Unlike other sectors, our non-food high street retailers were vulnerable way before the virus struck
We have always championed our city’s independent retailers and food outlets and the variety of products and services that they offer, and Bath has been luckier than other urban centres in having a large proportion of independent traders, which is something that our visitors have always loved, and draws them to our shopping streets. Independent shops are our lifeblood. Local businesses are the backbone of our economy. Spending £10 at a local independent store means that up to an additional £50 goes back into the local economy. That’s amazing! That’s because the money you spend goes to the shop owners and this goes back into the local community as they use their money locally – including in restaurants, pubs, public transport and other shops – thereby keeping the money circulating and investing in our local resources.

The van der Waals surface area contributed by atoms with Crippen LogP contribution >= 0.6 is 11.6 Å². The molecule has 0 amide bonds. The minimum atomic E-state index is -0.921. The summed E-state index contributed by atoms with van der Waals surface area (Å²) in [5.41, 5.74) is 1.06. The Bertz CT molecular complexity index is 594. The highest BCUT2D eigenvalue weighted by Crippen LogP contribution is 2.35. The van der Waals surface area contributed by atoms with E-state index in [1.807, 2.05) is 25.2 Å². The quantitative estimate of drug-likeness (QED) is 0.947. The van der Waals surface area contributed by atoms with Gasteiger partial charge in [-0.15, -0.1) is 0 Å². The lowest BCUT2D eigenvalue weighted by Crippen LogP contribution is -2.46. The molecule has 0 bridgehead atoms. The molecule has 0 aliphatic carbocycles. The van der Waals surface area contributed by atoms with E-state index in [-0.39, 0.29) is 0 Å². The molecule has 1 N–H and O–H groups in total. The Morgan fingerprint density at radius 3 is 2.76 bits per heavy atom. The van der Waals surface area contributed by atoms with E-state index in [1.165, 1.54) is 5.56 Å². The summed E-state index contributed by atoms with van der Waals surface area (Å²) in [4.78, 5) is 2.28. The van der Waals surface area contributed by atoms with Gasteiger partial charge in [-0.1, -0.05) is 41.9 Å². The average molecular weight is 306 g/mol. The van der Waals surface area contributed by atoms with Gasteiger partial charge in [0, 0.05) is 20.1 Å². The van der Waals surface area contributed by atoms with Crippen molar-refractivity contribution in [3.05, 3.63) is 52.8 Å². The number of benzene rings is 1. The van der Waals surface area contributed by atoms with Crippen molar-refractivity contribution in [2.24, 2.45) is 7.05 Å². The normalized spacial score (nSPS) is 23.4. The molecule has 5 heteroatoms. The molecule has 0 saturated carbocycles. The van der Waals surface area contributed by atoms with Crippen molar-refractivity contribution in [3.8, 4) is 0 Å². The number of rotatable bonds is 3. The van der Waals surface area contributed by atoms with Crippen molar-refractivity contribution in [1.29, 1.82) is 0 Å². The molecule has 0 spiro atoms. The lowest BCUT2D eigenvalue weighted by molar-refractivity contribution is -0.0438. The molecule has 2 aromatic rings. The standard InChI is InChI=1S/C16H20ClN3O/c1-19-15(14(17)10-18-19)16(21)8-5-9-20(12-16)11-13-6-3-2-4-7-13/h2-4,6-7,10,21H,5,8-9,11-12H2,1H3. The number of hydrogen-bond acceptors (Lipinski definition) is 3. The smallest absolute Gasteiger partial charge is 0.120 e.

Supporting local businesses also means that you can boost local employment – small businesses are the largest employer of jobs nationally, and they are more likely to pay a higher average wage then the commercial chains. So more jobs locally mean more prosperity and a healthier economy.
Small businesses are the largest employer of jobs nationally, and they are more likely to pay a higher average wage then the commercial chains
Many believe that online retailers offer better deals, but prices are invariably very competitive in our local shops and businesses. So shop around, not just online, but on your high street, and if the high street is more expensive, evaluate the local benefits that investing your money here brings.